The New York Times has compiled a timeline on their website to document police misconduct, brutality, and shootings. The timeline’s daunting 6,951 articles provide a glimpse into the workings of the complex institution of oppression that is law enforcement in the United States.


What is perhaps even more complex than law enforcement, though, is the media’s coverage of it. In covering issues with law enforcement, biases and preconceptions are made apparent.


In covering the Michael Brown shooting death, John Eligon of the New York Times described Brown as “no angel.” Such language eschews blame from Brown’s death and suggests justification for the killing of an unarmed teenager.


Two children stand on the street near National Guard soldiers

After the arrest of six police officers involved in the death of Freddie Gray, the curfew has been lifted in Baltimore and the National Guard is set to depart. (

The media’s tendency to harp on facts about police brutality strays from the heart of the issue: systemic, institutionalized racial issues in the United States.


In an article for the Guardian, Roy Greenslade points out two issues with the media’s neglecting to embrace and openly discuss racial issues.


First, a Media Matters for America analysis revealed that New York City television stations disproportionately cover African-American crimes. Such coverage feeds into and creates unfair stereotypes of African-Americans.


Second, Greenslade points to an article for the Huffington Post in which Nick Wing writes, “media treatment of black victims is often harsher than it is of whites suspected of crimes, including murder.”


Indeed, the media tends to create narratives of black victims that focus on the negative aspects of their lives, while focusing on the positive aspects for white victims. This creates myths of “the deserving black” and the “innocent white in the wrong place at the wrong time.”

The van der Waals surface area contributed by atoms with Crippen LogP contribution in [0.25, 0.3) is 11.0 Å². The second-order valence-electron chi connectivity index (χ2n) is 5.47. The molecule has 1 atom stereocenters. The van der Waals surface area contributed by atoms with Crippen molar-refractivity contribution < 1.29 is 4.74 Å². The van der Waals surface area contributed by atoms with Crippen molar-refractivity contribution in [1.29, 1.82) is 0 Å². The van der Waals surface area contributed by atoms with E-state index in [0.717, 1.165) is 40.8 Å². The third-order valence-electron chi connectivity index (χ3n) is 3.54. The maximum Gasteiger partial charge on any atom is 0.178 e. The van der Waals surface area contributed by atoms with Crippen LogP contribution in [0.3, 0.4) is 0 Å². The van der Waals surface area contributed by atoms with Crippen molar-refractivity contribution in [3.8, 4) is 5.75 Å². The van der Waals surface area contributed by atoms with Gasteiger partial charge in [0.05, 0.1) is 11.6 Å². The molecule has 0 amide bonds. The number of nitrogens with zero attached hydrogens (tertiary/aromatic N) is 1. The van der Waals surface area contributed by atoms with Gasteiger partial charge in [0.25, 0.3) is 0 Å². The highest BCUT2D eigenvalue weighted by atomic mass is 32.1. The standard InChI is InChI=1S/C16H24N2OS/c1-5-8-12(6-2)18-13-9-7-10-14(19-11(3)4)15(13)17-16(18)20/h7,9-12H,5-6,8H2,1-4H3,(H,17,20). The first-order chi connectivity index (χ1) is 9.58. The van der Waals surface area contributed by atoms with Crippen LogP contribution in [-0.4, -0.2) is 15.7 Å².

In Baltimore, unfair media coverage persists with the coverage of Freddie Gray’s death.


In a recent show, John Oliver of  “Last Week Tonight with John Oliver” criticized the United States’ racial media bias. He pointed out that a black Baltimore protester who smashed car windows had a bail set at $500,000. Conversely, Robert Durst had a bail set at $300,000 for murder.


At all levels of law enforcement, it appears as if white people are treated more fairly and often give the benefit of the doubt.


In an article for the Root, Rashad Robinson writes, “violence is never the preferred reaction. But responsible journalism doesn’t simply focus on the results of years of oppression — a community that finally reaches its breaking point—but on the factors that led to the break.”


Regardless of your opinion of the use of violence in some Baltimore protests, the fact is that the media shouldn’t be focusing on the violence, itself. This neglects to report of the cause of the violence and the roots of it. This lies to the public and hides the mostly peaceful protests in Baltimore to present the city as “thuggish” and destructive.


The media have reported on police brutality in an unprofessional and unethical way. The media has fed misconceptions about black people in the United States and reinforces the kind of thinking that gets black people shot in the first place.


What do you think about the media’s relationship with institutionalized racism? Do you think that they have enough power to change how we think about race in the United States? Share your thoughts below in the comments or on Twitter @ryanlawlessness